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Railway death toll at all-time high

Published 21/07/2015

The number of deaths on the railway reached a high of 332 last year
The number of deaths on the railway reached a high of 332 last year

The number of deaths on the railways reached an all-time high of 332 last year, despite a record-breaking eighth consecutive year without a fatal train accident, according to safety figures.

In the last twelve months, there were 293 suspected suicides and 22 fatal injuries caused by trespassing on main line railways in Great Britain, the Rail Safety and Standards Board (RSSB) said. This is a rise from the 300 public fatalities from suicide and trespass recorded between 2013 and 2014.

In addition, 10 members of the public, including two vehicle drivers, also died in accidents at level crossings, and a further four died at stations.

Two workers were also fatally injured in road traffic accidents, and another in an incident at a train depot.

RSSB's director of system safety, George Bearfield, said the rail industry took the issue of suicide "very seriously".

He added: "RSSB is part of a cross-industry National Suicide Prevention Group which has been set up to tackle the issue of railway suicide and is supported by the Samaritans.

"Local Samaritans branches also work with station managers, station staff from both train operating companies and Network Rail and the British Transport Police, in prevention and post-incident support work."

The annual safety figures also reveal a 6% rise in the number of passenger and public assaults for the first time since 2008/9. This takes into account the 4% increase in the number of journeys made over the past year, which reached 1.66 billion.

But for the eighth year, there were no passenger or workforce fatalities in train accidents - the longest period on record.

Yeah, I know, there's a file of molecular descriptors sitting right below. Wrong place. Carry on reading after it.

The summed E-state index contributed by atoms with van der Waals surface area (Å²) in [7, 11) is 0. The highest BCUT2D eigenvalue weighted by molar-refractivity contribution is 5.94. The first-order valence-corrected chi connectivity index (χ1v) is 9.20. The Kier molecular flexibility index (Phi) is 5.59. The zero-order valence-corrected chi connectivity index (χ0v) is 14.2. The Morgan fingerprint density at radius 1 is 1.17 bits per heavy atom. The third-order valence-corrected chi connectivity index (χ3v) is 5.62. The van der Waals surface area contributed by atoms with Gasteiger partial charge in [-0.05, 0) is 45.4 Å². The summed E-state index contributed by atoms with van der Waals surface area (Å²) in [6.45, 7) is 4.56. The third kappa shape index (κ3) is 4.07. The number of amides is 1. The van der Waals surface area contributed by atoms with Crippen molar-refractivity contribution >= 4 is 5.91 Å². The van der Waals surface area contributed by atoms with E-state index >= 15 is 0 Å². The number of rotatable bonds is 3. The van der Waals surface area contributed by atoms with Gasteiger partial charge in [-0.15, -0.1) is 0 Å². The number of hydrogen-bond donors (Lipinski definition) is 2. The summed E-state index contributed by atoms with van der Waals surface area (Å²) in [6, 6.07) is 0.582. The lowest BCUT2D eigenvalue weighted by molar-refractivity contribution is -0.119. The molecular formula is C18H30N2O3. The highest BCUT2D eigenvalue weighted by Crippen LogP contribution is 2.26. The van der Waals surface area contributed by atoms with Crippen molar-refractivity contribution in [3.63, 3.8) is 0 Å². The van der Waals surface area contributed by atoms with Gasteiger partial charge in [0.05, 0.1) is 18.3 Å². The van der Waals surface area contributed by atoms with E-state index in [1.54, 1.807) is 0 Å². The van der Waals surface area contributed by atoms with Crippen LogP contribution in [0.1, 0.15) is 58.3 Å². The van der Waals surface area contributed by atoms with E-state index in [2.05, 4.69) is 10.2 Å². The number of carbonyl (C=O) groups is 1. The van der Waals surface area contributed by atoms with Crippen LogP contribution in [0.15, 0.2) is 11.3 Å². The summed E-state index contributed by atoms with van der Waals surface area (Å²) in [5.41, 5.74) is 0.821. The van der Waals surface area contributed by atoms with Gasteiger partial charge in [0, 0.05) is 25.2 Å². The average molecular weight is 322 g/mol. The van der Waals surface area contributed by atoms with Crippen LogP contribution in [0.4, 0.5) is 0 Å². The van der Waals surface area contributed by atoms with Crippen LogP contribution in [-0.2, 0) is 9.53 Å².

The last fatality occurred in February 2007, when a passenger train derailed in Cumbria, killing Margaret Masson, 84, from Glasgow, and injuring 86 people.

Mr Bearfield said: "While we are pleased to be reporting some positive figures today, no one in the rail industry is complacent about safety and there remain areas of concern that we will be working with the industry to address.

"However, rail remains one of the safest forms of transport. The reports being released today are part of the robust evidence base that the industry uses to develop and drive targeted safety improvements."

Office of Rail and Road (ORR) director of railway safety, Ian Prosser, said there was still "room for improvement".

Mr Prosser said: "Great Britain's railways have a strong track record on improving safety, and after a decade of investment and growth, are now statistically the safest in Europe. While this improvement is to be commended, statistics only tell part of the story, the industry cannot become complacent. ORR's inspectors have identified that there is still room for improvement.

"ORR's evidence highlights the challenges facing the rail industry, in particular, the need to manage growth safely. Our safety inspectors report a mixed picture, with improvements at level crossings, on platform safety and asset management. However, inspectors are also seeing scope for improvement in safety risk assessments and worker health and safety.

"The regulator is working with the rail industry to help it take a more proactive approach, recognising and managing safety issues before passengers or rail workers come to harm."

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